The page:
1 car
2 extra chassis
Extra bodywork

he was finished with all of that as he had created his own car.
Understood, finally. Sounds like yours was a long and arduous saga, as well. It took me a year to buy my car, because I suffered a knee injury and couldn't handle a clutch for a while. Then, as noted above, every bit of rubber had aged out, and the fuel cell, and tires, and some of the safety systems, plus the white paint on the car at my time of purchase was pretty hacked, so all that required refreshing. I wrote a short story about the purchase and rebuild process, for eventual publication in one of the sports car mags. I ATTACHED it here. My ambition was to create an article informative, entertaining and funny. I hope you get a chance to read it.


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Brian Kissel

Staff member
Lifetime Supporter
Hi Bruce,

Whats the chance this could be your car ??

Regards Brian
Very kind of you to notice this article and Ward's postings. They both relate to my car, which has a history more interesting, but far less valuable, than many fully-pedigreed T70's. The Kit Car article was written in 2003 when John was first trying to drum up marketplace interest, and the attendant Run N' Gun races were the first won with my car. Approximately 2008, a gentleman by the name of Ian Easton took ownership, and sent the car to Fran Hall of our famous Race Car Recreations shop (producers of a number of Fast and Furious specialty vehicles). Fran extensively reworked the rear suspension, scrapping Corey Shaw's "Reactive Kinematics" IRS. Fran also changed the gauges, padded the seats, installed compliant roll bars and other accoutrement for vintage racing, and repainted the car to white. Ward Witkowski bought my car from Ian circa 2011, looking to move up from Spec Miata. I corresponded with Ward briefly via this forum, and even more briefly via telephone. The move up from Miata momentum racing to the Saturn rocket heavy lift class, where Wade was surround with ballistic GT40's, 700 hp Porsche 935's and killer-bee Ginetta G12's plunged Wade into deep and cold waters. Ward advertised the Lola for sale after a brief ownership, and planned a move back down to Spec Miata. He sold the T70 circa 2013 to Ron Olexa, a fine gentleman from whom I purchased the car, and who is now a friend. Here's an image of Wade at an HSR race in GA. The photo's "Date Taken" was 9/12/2012:
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Brian Kissel

Staff member
Lifetime Supporter
Thanks Bruce it just gets more interesting with more history being found. I’m pretty sure I emailed back and forth with Ron years ago.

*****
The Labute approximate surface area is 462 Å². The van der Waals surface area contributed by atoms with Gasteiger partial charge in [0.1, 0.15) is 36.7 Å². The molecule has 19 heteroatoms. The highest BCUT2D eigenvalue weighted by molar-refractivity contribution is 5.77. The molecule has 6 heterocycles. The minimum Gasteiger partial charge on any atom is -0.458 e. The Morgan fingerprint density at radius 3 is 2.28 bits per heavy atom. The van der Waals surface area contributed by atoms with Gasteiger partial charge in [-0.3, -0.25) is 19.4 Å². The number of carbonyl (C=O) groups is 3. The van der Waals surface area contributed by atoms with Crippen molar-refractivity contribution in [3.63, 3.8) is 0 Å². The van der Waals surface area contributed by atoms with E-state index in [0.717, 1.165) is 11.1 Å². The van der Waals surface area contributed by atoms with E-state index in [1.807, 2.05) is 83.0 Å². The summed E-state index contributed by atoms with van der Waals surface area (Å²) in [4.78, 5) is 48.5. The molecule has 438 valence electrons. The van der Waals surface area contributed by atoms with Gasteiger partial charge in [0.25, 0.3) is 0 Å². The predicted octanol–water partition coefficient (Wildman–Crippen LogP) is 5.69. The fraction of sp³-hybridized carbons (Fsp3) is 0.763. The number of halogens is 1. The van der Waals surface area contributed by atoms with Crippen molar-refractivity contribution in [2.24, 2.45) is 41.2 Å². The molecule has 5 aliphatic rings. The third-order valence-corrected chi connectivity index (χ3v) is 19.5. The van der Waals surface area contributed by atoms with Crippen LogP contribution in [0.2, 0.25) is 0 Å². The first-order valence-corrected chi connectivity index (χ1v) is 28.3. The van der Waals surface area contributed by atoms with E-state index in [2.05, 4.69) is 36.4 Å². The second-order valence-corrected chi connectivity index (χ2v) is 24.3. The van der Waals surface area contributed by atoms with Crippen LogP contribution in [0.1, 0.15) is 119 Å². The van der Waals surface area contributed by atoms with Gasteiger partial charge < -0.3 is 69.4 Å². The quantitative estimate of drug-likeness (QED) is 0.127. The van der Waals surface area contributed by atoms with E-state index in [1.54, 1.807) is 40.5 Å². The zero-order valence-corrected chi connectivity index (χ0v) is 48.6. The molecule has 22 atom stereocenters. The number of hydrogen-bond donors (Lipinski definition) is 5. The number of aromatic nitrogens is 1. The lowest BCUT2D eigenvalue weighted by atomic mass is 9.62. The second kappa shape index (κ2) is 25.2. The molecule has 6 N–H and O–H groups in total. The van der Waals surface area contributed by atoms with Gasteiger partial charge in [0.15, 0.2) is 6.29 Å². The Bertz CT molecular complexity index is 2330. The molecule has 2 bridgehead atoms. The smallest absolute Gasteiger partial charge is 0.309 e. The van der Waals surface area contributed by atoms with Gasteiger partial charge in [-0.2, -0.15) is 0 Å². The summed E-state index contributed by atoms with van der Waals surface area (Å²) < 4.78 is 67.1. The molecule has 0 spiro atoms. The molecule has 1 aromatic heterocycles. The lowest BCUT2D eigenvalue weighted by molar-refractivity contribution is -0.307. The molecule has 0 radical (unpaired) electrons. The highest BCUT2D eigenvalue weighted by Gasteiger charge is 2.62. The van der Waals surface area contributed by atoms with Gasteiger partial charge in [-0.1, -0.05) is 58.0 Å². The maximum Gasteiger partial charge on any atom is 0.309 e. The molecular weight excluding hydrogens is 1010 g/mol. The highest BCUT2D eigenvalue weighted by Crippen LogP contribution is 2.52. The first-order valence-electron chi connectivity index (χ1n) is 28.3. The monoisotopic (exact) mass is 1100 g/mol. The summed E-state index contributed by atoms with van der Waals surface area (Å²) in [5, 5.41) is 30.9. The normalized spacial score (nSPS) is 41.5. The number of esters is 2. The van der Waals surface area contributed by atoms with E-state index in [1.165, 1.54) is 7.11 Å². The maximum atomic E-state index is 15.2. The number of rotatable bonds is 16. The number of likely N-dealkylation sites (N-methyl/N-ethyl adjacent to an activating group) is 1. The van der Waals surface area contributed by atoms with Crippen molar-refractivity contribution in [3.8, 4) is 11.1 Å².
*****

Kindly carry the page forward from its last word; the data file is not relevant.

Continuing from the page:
Thanks for posting !!
Regards Brian
@Johan Ras - I recently conversed with John Gyann, who created the Can-Am Creations Lolas using the Heritage Engineering cars for design inspiration, body molds and more. John remembers you well. We both wondered: What was the name of your friend that bought my car initially, and changed the nose? Was he Ian Easton?

My T70 is still in restoration. The mile-long list of repairs and safety updates have been completed, and the body shell has been resurfaced and repainted - a hotrod Chevy is imaged below with the same blue paint. My car's engine, trans and suspension are all checked, repaired as needed and installed. Eight Vintage racing wheels are refinished and clear-coated. The four dual-throat Webers are rebuilt but must be installed. After that, final reassembly, suspension setup and tuning is all that remains. I hope to have the car delivered in February.
Chevy painted electric blue metallic urethane or hydro blue pearl metallic.jpg
Thanks Bruce it just gets more interesting with more history being found. I’m pretty sure I emailed back and forth with Ron years ago.
Thanks for posting !!
Regards Brian
@Brian Kissel - Now, a year later, still waiting for the car. The labor problems in GA intensified, and Jason's small business was caught in the cross-hairs. There appears to be only about two solid weeks of work left, and I am hopeful for a July delivery, but we'll see. Overall, two years for a major restoration is probably par for the course. Good thing I negotiated my labor rate before Georgia race mechanics began securing NBA-equivalent contracts! When a delivery date is secured, I'll update this thread.